Time travel, specifically that which a human could survive, is generally accepted as a scientific impossibility. Various theories concerning cosmic strings, black holes and wormholes have all been put forward by scientists throughout the years however the concensus is that even if time-travel were possible, the effects would destroy our bodies thus rendering the experience moot.
Time travel in movies is, however, a common experience. How this is achieved and what mode of transport, if any, is used varies from film to film. Here are a few notable occurences of time travel on the big screen:
The Time Machine (1960)
Based on H. G. Wells’ 1895 story of the same name, which popularised the concept of time travel, The Time Machine features George, an inventor in Victorian England, who has constructed a machine that enables him to travel into the distant future. Once there, he discovers that the descendants of mankind have split into two seperate species; the passive, child-like, and vegetarian Eloi and the underground-dwelling Morlocks, who feed on the Eloi.
Although The Time Machine was not the first movie to feature time travel, it did, like the book it was based on, popularise the idea of travelling through time and featured a distinctly different future from the current present. The film won the 1961 Academy Award for Best Special Effects for the time-lapse photography effects used to show the rapidly changing world as the time traveller journeyed to the future.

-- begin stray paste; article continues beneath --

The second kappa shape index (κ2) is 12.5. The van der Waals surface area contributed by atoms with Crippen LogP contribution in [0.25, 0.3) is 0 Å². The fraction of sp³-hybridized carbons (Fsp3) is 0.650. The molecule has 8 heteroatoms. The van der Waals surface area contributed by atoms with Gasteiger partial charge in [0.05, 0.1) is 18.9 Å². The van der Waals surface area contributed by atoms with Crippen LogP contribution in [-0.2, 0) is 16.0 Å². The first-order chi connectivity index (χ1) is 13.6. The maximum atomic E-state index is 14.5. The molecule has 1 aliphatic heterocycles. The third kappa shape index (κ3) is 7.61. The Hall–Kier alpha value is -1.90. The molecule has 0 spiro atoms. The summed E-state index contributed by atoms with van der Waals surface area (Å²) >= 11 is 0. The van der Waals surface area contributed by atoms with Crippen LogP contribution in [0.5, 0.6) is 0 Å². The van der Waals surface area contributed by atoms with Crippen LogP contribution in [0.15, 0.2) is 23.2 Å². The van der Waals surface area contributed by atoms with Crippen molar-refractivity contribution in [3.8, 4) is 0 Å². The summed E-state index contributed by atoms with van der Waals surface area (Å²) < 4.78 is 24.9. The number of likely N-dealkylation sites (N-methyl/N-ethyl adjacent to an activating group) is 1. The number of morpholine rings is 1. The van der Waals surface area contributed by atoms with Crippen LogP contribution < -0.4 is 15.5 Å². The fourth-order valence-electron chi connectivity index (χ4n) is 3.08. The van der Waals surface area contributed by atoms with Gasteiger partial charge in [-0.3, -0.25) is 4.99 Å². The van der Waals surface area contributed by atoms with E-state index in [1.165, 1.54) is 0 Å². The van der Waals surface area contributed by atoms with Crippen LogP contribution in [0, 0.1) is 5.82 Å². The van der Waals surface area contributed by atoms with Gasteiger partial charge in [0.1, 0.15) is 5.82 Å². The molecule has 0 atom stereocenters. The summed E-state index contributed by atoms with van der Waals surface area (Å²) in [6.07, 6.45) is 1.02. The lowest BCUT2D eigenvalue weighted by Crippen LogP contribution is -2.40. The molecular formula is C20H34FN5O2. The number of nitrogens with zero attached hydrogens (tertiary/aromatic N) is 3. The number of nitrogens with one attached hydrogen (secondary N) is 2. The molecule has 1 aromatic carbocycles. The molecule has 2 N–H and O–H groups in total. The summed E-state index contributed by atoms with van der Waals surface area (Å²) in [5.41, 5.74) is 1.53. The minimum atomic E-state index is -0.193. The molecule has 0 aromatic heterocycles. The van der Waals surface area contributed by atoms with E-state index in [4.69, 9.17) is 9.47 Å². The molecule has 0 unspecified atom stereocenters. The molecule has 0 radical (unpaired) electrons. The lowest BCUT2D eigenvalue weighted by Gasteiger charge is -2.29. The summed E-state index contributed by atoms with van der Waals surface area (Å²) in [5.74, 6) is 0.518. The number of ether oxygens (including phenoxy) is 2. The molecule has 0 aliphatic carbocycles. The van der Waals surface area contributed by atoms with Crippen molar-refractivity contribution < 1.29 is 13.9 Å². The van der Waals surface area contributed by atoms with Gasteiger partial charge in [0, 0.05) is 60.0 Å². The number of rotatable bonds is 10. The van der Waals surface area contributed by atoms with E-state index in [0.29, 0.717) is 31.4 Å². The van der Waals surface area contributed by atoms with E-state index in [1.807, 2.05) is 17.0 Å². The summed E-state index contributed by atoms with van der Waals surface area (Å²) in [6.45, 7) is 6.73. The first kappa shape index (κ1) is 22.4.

The actual time machine can only be described as a Victorian-style snow sled. It consists of an elaborate chair, brass siding, an oval control panel, multiple levers and dials and a spinning vertical dish mounted at the rear. The best thing about the machine is that it is somehow believable, both as a functional device and as a ‘futuristic’ device from the Victorian era and talk of the ‘fourth dimension’ (time) is the general explanation of how the device actually works.
Factoid: A fictional version of H. G. Wells (played by Terry Kiser) appeared in several episodes of Lois and Clark: The New Adventures of Superman, in which Wells had actually created his time machine and used it to help preserve the timeline.
Back to the Future (1985)
Teenager Marty McFly (Michael J. Fox) is an aspiring musician living in Hill Valley, California. On October 26 1985, Marty meets up with his scientist friend Dr Emmet ‘Doc’ Brown (Christopher Lloyd) in a car park of a local mall, who has adapted a DeLorean car into a time machine, powered by plutonium stolen from Libyan terrorists. Said terrorists arrive and Marty is accidentally sent back to 1955. Marty must convince the past version of Doc Brown to help him get back to the future despite having no access to plutonium while also making sure his parents end up together.
The movie is brilliantly constructed, easily weaving in its own time travel rules within the narrative in what is one of the most celebrated science-fiction comedies of all time. One such rule was the way in which changes to the future could be observed by looking at a photograph, which would alter depending on current circumstances in the past. Marty himself even began to fade away when it looked as though his parents would not get together due to his accidental interference (paradox alert). The film was swiftly followed with two sequels, taking place in the future of 2015 and then the old West respectively. While neither film matches the original both are enjoyable adventures featuring two wonderful characters played by actors obviously enjoying themselves.